Position leaders create unengaged team members. That’s just how it is.

If you’re a leader who creates more leaders don’t expect immediate success from your developing leaders. Leadership development cannot be forced, it must be allowed to grow. 

Leaders who grow more leaders understand that lack of immediate success is not failure, it’s simply part of the process. 

Immediate success is good, long-term success is better, much much better.

7218CE00-05C5-4C4A-9644-BEAC2B76D45A.pngIf you’re managing a business then keeping track of expenses is probably high on your list of priorities. One of your biggest expenditures is likely to be compensation for your employees. I’m sure you know what you’re paying your people but do you know what they are costing you?

I can’t be sure who your most expensive employee is but I do know it’s likely one of the types of individuals I describe below.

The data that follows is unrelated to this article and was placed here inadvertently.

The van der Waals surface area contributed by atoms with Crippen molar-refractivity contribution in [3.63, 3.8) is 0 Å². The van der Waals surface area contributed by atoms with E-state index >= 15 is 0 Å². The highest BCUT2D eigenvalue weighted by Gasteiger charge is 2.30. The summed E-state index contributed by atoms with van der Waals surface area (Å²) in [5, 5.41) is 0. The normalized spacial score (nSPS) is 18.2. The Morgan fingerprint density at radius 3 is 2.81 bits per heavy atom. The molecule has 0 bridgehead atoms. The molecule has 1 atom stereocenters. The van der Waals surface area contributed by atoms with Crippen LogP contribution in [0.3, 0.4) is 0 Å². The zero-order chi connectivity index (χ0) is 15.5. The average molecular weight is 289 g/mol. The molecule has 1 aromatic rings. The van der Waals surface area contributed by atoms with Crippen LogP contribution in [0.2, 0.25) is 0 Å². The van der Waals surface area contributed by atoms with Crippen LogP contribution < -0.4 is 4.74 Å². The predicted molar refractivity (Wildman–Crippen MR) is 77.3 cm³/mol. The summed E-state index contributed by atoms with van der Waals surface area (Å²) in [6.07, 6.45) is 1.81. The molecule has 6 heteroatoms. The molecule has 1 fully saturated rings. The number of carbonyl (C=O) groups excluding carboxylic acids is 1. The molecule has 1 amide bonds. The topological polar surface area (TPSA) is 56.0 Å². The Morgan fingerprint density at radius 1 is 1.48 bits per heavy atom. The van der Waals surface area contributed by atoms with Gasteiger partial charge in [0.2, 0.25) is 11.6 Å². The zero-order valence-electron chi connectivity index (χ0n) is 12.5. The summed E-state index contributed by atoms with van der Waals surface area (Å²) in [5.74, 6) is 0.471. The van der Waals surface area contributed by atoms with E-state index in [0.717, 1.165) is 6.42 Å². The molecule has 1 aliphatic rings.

The first is a “manager” of people. That in itself is a problem because people will not be managed. People resist being managed because they are people, they expect leadership, not management.

A manager was explaining to me the challenges of managing a particular new employee. When I suggested that they try leading this particular individual instead of managing them I was more than a little surprised and disappointed by their response. 

The manager said employees must be managed before they can be led. They must have the “spirit” managed out of them because people with “spirit” won’t follow anyone. Apparently only people with their “spirit” broken can be “tamed” enough to follow. 

I found it almost impossible to believe that anyone could think that way. It was medieval leadership at it’s worst.